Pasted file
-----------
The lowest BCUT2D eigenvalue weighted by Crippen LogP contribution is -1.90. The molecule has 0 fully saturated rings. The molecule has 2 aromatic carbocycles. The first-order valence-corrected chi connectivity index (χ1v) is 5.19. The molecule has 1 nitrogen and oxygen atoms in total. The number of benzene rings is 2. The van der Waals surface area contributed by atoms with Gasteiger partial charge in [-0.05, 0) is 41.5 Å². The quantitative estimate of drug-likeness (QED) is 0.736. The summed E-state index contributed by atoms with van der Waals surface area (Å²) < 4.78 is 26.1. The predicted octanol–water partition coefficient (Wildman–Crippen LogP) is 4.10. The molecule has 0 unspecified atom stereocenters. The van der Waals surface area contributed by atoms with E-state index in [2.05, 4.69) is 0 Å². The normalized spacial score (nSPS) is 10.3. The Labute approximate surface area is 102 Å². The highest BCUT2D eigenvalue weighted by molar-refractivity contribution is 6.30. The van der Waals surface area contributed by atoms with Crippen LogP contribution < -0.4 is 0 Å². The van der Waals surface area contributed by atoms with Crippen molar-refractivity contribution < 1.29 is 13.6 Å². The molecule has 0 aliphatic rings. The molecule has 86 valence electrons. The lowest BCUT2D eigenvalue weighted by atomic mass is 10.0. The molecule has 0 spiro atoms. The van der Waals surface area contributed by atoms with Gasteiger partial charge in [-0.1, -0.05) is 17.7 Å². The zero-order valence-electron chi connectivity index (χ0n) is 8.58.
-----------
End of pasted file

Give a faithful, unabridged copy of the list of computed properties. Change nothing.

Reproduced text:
The lowest BCUT2D eigenvalue weighted by Crippen LogP contribution is -1.90. The molecule has 0 fully saturated rings. The molecule has 2 aromatic carbocycles. The first-order valence-corrected chi connectivity index (χ1v) is 5.19. The molecule has 1 nitrogen and oxygen atoms in total. The number of benzene rings is 2. The van der Waals surface area contributed by atoms with Gasteiger partial charge in [-0.05, 0) is 41.5 Å². The quantitative estimate of drug-likeness (QED) is 0.736. The summed E-state index contributed by atoms with van der Waals surface area (Å²) < 4.78 is 26.1. The predicted octanol–water partition coefficient (Wildman–Crippen LogP) is 4.10. The molecule has 0 unspecified atom stereocenters. The van der Waals surface area contributed by atoms with E-state index in [2.05, 4.69) is 0 Å². The normalized spacial score (nSPS) is 10.3. The Labute approximate surface area is 102 Å². The highest BCUT2D eigenvalue weighted by molar-refractivity contribution is 6.30. The van der Waals surface area contributed by atoms with Crippen LogP contribution < -0.4 is 0 Å². The van der Waals surface area contributed by atoms with Crippen molar-refractivity contribution < 1.29 is 13.6 Å². The molecule has 0 aliphatic rings. The molecule has 86 valence electrons. The lowest BCUT2D eigenvalue weighted by atomic mass is 10.0. The molecule has 0 spiro atoms. The van der Waals surface area contributed by atoms with Gasteiger partial charge in [-0.1, -0.05) is 17.7 Å². The zero-order valence-electron chi connectivity index (χ0n) is 8.58.